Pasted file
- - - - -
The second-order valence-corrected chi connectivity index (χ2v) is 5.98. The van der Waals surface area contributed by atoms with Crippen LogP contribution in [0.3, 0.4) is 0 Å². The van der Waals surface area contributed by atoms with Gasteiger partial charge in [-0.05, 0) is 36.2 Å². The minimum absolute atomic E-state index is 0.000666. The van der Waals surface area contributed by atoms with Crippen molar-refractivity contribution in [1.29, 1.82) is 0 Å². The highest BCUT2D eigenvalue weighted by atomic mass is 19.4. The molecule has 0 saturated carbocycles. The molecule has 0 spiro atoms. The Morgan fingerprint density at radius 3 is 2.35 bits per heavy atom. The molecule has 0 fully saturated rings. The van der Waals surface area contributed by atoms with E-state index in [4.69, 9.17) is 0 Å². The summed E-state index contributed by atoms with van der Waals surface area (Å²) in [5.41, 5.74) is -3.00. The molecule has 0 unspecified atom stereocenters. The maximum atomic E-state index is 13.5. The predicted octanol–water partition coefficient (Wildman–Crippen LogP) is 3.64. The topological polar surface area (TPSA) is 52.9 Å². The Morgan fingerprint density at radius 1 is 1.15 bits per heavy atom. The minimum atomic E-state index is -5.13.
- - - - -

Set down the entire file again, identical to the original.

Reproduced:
The second-order valence-corrected chi connectivity index (χ2v) is 5.98. The van der Waals surface area contributed by atoms with Crippen LogP contribution in [0.3, 0.4) is 0 Å². The van der Waals surface area contributed by atoms with Gasteiger partial charge in [-0.05, 0) is 36.2 Å². The minimum absolute atomic E-state index is 0.000666. The van der Waals surface area contributed by atoms with Crippen molar-refractivity contribution in [1.29, 1.82) is 0 Å². The highest BCUT2D eigenvalue weighted by atomic mass is 19.4. The molecule has 0 saturated carbocycles. The molecule has 0 spiro atoms. The Morgan fingerprint density at radius 3 is 2.35 bits per heavy atom. The molecule has 0 fully saturated rings. The van der Waals surface area contributed by atoms with E-state index in [4.69, 9.17) is 0 Å². The summed E-state index contributed by atoms with van der Waals surface area (Å²) in [5.41, 5.74) is -3.00. The molecule has 0 unspecified atom stereocenters. The maximum atomic E-state index is 13.5. The predicted octanol–water partition coefficient (Wildman–Crippen LogP) is 3.64. The topological polar surface area (TPSA) is 52.9 Å². The Morgan fingerprint density at radius 1 is 1.15 bits per heavy atom. The minimum atomic E-state index is -5.13.